• Ad-free environment

Already a member? Log in now.

Notes for this article

Add a new note
If you are trying to select text to create highlights or citations, remember that you must now click or tap on the first word, and then click or tap on the last word.
One moment ...
Project items

Items saved from this article

This article has been saved
Highlights (0)
Some of your highlights are legacy items.

Highlights saved before July 30, 2012 will not be displayed on their respective source pages.

You can easily re-create the highlights by opening the book page or article, selecting the text, and clicking “Highlight.”

Citations (0)
Some of your citations are legacy items.

Any citation created before July 30, 2012 will labeled as a “Cited page.” New citations will be saved as cited passages, pages or articles.

We also added the ability to view new citations from your projects or the book or article where you created them.

Notes (0)
Bookmarks (0)

You have no saved items from this article

Project items include:
  • Saved book/article
  • Highlights
  • Quotes/citations
  • Notes
  • Bookmarks
Notes
Cite this article

Cited article

Style
Citations are available only to our active members.
Sign up now to cite pages or passages in MLA, APA and Chicago citation styles.

(Einhorn, 1992, p. 25)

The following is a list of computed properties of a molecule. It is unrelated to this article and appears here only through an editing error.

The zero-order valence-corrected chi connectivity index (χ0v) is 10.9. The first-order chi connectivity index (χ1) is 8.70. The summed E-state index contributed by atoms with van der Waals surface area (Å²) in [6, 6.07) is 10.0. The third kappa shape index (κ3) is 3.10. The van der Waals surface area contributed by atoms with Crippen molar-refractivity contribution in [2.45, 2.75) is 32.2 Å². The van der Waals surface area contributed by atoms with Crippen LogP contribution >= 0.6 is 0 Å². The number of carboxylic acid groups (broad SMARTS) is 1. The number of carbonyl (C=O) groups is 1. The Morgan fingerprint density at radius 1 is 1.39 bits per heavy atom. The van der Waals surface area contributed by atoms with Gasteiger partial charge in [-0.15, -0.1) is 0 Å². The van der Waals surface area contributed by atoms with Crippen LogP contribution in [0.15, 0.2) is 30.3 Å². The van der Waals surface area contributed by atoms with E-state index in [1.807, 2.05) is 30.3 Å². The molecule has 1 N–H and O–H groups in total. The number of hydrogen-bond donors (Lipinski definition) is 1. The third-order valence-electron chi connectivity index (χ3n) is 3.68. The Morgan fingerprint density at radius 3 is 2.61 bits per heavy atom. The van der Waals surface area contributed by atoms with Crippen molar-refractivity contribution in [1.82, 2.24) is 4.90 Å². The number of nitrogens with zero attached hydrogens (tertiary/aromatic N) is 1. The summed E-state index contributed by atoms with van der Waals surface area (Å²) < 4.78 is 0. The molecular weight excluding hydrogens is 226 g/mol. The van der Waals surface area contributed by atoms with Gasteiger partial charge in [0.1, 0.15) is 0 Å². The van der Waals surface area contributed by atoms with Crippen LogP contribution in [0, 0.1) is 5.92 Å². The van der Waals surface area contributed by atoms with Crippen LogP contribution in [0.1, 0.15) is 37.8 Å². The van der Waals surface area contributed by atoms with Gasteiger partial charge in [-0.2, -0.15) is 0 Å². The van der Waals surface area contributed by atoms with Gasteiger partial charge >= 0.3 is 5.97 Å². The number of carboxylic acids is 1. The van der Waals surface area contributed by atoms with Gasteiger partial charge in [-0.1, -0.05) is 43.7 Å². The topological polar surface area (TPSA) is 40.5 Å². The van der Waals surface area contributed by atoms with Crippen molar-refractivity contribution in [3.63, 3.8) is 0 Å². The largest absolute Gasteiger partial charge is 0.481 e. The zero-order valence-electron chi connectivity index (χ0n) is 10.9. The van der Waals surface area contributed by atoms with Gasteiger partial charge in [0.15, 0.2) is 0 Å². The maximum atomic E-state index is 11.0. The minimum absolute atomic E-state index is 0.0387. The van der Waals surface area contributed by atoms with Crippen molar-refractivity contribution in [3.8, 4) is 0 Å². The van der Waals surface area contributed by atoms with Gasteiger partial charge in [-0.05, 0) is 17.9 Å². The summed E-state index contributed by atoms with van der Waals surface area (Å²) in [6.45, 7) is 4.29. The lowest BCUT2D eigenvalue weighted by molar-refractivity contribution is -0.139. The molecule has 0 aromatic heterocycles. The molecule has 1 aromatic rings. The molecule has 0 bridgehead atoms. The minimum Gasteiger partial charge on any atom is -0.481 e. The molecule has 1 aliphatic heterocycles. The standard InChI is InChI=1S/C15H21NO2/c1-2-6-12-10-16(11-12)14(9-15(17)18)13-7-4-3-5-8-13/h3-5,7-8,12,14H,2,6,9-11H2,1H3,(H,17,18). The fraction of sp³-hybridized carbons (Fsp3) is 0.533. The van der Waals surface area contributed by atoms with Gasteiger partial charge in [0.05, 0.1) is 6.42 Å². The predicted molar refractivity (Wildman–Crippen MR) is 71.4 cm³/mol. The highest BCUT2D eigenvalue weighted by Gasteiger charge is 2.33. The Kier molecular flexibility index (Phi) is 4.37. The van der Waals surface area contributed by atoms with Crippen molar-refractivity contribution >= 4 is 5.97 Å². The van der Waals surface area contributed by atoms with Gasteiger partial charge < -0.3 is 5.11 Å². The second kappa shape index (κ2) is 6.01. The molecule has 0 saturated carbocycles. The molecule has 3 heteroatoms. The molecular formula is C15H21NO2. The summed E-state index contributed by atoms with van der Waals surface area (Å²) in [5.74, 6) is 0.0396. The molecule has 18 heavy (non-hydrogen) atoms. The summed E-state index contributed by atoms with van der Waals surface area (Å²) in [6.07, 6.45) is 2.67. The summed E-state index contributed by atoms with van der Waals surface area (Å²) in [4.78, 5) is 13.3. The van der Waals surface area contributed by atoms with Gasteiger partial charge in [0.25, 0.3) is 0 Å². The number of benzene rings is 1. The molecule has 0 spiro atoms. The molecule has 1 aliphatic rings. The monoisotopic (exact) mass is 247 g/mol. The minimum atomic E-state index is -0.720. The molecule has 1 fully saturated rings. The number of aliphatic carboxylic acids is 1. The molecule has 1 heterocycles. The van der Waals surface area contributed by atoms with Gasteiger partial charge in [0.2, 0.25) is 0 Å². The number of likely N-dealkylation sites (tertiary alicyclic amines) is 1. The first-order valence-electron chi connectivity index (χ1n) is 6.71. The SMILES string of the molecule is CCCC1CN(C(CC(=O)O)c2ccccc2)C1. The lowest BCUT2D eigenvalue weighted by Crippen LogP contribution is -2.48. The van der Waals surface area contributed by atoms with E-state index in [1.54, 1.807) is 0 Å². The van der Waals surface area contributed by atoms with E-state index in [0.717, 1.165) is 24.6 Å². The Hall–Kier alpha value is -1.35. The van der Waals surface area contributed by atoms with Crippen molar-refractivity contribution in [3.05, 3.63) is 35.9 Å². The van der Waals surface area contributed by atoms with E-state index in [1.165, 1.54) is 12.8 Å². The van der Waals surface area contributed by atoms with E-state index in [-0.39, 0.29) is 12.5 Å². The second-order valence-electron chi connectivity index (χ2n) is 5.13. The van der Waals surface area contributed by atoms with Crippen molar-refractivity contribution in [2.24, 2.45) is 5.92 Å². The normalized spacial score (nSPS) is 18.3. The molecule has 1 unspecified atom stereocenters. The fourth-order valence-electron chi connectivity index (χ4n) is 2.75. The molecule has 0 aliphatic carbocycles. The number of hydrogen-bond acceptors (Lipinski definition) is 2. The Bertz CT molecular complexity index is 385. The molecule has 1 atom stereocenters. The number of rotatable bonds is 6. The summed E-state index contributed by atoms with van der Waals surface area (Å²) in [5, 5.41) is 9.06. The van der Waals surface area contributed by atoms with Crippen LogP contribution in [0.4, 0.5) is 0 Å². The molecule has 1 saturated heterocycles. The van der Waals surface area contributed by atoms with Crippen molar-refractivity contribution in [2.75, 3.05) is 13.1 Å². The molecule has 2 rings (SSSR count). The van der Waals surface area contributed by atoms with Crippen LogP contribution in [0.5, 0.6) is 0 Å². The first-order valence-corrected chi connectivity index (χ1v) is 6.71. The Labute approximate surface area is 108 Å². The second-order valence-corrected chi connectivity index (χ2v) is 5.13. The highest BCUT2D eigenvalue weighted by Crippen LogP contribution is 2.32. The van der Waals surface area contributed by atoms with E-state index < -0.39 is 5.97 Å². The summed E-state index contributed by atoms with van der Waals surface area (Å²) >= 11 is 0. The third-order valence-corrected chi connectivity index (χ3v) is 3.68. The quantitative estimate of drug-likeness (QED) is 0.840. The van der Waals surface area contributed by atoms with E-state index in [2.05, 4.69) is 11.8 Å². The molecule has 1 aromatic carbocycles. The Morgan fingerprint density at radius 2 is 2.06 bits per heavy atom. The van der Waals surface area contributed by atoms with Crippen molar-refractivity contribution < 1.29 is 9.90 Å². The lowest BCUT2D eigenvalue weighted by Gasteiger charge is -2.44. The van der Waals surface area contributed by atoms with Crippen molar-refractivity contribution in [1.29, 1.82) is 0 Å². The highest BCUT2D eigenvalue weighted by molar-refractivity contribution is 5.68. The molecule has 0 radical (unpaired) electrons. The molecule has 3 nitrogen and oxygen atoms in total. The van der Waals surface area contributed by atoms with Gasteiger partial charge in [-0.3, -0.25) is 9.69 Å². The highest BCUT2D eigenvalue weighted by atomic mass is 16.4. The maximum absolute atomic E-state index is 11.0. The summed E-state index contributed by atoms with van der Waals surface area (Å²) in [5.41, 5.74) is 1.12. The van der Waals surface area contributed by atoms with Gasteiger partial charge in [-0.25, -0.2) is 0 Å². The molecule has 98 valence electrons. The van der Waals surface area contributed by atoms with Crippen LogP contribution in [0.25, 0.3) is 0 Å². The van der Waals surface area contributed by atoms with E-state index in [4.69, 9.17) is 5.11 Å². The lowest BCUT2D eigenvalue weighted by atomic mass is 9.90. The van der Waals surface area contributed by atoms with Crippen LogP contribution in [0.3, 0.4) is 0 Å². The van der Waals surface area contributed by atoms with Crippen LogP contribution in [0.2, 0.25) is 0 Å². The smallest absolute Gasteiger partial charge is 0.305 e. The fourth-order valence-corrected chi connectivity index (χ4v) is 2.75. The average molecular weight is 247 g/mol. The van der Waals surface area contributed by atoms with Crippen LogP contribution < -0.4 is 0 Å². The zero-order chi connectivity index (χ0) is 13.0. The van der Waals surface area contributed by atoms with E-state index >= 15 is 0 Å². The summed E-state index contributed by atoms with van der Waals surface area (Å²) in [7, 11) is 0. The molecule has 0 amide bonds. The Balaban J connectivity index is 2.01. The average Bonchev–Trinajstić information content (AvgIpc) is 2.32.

(Einhorn 25)

1

1. Lois J. Einhorn, Abraham Lincoln, the Orator: Penetrating the Lincoln Legend (Westport, CT: Greenwood Press, 1992), 25, http://www.questia.com/read/27419298.

Cited article

The Right Judges?
Settings

Settings

Typeface
Text size Smaller Larger
Search within

Search within this article

Look up

Look up a word

  • Dictionary
  • Thesaurus
Please submit a word or phrase above.
Print this page

Print this page

Why can't I print more than one page at a time?

Full screen

matching results for page

Cited passage

Style
Citations are available only to our active members.
Sign up now to cite pages or passages in MLA, APA and Chicago citation styles.

"Portraying himself as an honest, ordinary person helped Lincoln identify with his audiences." (Einhorn, 1992, p. 25).

"Portraying himself as an honest, ordinary person helped Lincoln identify with his audiences." (Einhorn 25)

"Portraying himself as an honest, ordinary person helped Lincoln identify with his audiences."1

1. Lois J. Einhorn, Abraham Lincoln, the Orator: Penetrating the Lincoln Legend (Westport, CT: Greenwood Press, 1992), 25, http://www.questia.com/read/27419298.

Cited passage

Welcome to the new Questia Reader

The Questia Reader has been updated to provide you with an even better online reading experience.  It is now 100% Responsive, which means you can read our books and articles on any sized device you wish.  All of your favorite tools like notes, highlights, and citations are still here, but the way you select text has been updated to be easier to use, especially on touchscreen devices.  Here's how:

1. Click or tap the first word you want to select.
2. Click or tap the last word you want to select.

OK, got it!

Thanks for trying Questia!

Please continue trying out our research tools, but please note, full functionality is available only to our active members.

Your work will be lost once you leave this Web page.

For full access in an ad-free environment, sign up now for a FREE, 1-day trial.

Already a member? Log in now.